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Keefe Report: Hell on Wheels Sixgun

Keefe Report: Hell on Wheels Sixgun

As season five of AMC’s popular “Hell on Wheels” winds down for the year on Saturday at 9 p.m., the guns used in the show have been the source of questions—TV guns always are. The gritty show, with the building of the Transcontinental Railroad as its backdrop, uses firearms appropriate to the time—including the sixguns in the hands of former Confederate officer Cullen Bohannon portrayed by Anson Mount. His prominently shown revolver in the first season—set at the end of and the immediate post-Civil War era—is one of the most soundefinedught-after Confederate-made guns of the conflict, the brass-framed .36-caliber Griswold & Gunnison. Often called a copy of the Colt 1851 Navy, it isn’t really. The frame and grip follow the lines of the 1851 Colt, and it is in .36 caliber, but the front of the gun with its rounded barrel and flat sides near the chamber really more closely resemble a scaled-down Dragoon barrel. There was a variant that looks more like an 1860 Army in terms of its barrel profile, but the earlier model is the most common and—most importantly for TV use—reproduced.

The industrialized North had no problems building handguns before and during the Civil War; the South not so much. The only large firearms manufacturing operation in the South in 1861 was the U.S. Harpers Ferry Arsenal, which Thomas J. Jackson packed up and shipped the tooling from to Winchester, Va.—and then on to Richmond—not long after taking command there in April, but well before earning the nickname “Stonewall” at Manassas. There was no Colt or Remington in the South.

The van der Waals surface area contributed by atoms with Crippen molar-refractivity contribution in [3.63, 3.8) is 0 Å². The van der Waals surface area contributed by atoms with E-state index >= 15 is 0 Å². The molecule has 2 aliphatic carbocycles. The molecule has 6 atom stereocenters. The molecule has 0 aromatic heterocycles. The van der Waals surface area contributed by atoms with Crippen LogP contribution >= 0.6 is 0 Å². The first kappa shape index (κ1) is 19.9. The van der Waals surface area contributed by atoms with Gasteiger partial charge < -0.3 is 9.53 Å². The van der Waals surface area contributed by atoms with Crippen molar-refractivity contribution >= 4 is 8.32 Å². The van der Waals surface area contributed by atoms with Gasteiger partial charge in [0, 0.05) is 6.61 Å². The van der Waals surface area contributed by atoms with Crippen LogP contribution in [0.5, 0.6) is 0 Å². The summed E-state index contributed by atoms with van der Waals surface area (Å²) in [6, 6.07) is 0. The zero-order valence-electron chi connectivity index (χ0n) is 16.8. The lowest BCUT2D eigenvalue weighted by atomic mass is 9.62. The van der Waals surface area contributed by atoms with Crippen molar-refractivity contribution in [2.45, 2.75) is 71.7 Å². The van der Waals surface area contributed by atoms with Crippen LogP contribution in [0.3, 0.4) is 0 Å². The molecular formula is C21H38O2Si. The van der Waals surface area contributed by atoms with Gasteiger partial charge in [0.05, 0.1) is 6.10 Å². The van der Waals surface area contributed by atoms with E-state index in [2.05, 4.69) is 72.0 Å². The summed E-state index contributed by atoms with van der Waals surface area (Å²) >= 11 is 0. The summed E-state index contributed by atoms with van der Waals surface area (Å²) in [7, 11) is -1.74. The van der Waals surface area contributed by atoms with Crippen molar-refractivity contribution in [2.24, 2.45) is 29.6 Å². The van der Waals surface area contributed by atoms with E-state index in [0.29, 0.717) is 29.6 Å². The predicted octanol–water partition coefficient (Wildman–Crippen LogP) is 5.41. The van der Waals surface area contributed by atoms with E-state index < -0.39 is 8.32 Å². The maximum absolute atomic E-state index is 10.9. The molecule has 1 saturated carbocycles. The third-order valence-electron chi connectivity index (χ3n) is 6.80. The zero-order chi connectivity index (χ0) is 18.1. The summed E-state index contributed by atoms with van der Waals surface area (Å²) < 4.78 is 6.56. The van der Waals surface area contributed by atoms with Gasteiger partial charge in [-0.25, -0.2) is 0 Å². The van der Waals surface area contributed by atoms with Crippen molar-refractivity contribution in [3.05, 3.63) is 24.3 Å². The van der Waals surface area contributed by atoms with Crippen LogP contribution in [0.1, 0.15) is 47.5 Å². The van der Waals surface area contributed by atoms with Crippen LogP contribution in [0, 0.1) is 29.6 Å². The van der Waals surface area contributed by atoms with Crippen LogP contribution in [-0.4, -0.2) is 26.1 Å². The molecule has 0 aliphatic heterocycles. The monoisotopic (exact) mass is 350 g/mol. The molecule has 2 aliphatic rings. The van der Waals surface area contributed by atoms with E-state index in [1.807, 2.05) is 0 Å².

The South relied on imports—such as the excellent double-action Adams or very cool LeMat—and small makers set up to make handguns in the South after hostilities broke out. Most were not terribly successful. Griswold & Gunnison was a notable exception. At first, the company made pikes for the Confederacy, but soon starting making revolvers. A converted cotton mill owned by Samuel Griswold near Macon, Ga., the factory went into production of the 7 1/2”-barrel guns in 1862, but in November 1864 the factory was captured and destroyed by Union forces, obviously ending production and deliveries to Southern forces. It is estimated that some 3,700 guns were made, with the majority going to Lee’s army of Northern Virginia and Western Confederate forces—pairing nicely with the Cullen Bohannon character’s background.
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If you look closely, the gun used on the series is most assuredly an Italian-made replica (on a couple scenes I’m pretty sure I picked out Brescia proof marks)— original guns have gone for upward of $20,000 at recent auctions. And as with most popular and valuable guns of the era, Griswold & Gunnisons have been faked and reproduced. If you want to see a real one—not a fake—NRA’s National Firearms Museum in Fairfax, Va., has a nice one. Well, as nice as the originals get. Griswold & Gunnison replicas go back to the first Civil War reproductions done by Val Forgett, Jr., the founder of Navy Arms, as his brass-framed “Reb.” They have been made by both Pietta and Uberti in Italy. And there have been tens of thousands more replicas made of the guns than the little factory in Griswoldville ever could have hoped to have produced.

As the seasons have progressed, Bohannon has used Italian-made replicas of the Colt Model 1860 Army and the Remington-Beals, both in .44 caliber, which will be addressed in later posts.

The show is on its fifth season, but fans can catch up on season one and two on DVD or Blue Ray boxed sets.

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